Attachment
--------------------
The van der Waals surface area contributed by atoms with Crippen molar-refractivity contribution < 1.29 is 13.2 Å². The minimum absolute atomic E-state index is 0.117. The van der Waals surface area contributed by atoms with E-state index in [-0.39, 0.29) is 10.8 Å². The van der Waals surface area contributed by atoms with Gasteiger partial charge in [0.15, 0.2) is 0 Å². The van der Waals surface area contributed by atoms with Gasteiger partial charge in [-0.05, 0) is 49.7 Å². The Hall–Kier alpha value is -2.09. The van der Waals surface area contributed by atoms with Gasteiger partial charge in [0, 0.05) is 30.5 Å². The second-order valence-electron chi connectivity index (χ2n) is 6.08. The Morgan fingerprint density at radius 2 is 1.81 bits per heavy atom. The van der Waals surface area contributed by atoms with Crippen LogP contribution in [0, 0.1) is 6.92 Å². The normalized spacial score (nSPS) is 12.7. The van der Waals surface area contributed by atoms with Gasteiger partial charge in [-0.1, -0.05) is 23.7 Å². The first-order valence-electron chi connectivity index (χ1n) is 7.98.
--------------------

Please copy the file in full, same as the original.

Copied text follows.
The van der Waals surface area contributed by atoms with Crippen molar-refractivity contribution < 1.29 is 13.2 Å². The minimum absolute atomic E-state index is 0.117. The van der Waals surface area contributed by atoms with E-state index in [-0.39, 0.29) is 10.8 Å². The van der Waals surface area contributed by atoms with Gasteiger partial charge in [0.15, 0.2) is 0 Å². The van der Waals surface area contributed by atoms with Gasteiger partial charge in [-0.05, 0) is 49.7 Å². The Hall–Kier alpha value is -2.09. The van der Waals surface area contributed by atoms with Gasteiger partial charge in [0, 0.05) is 30.5 Å². The second-order valence-electron chi connectivity index (χ2n) is 6.08. The Morgan fingerprint density at radius 2 is 1.81 bits per heavy atom. The van der Waals surface area contributed by atoms with Crippen LogP contribution in [0, 0.1) is 6.92 Å². The normalized spacial score (nSPS) is 12.7. The van der Waals surface area contributed by atoms with Gasteiger partial charge in [-0.1, -0.05) is 23.7 Å². The first-order valence-electron chi connectivity index (χ1n) is 7.98.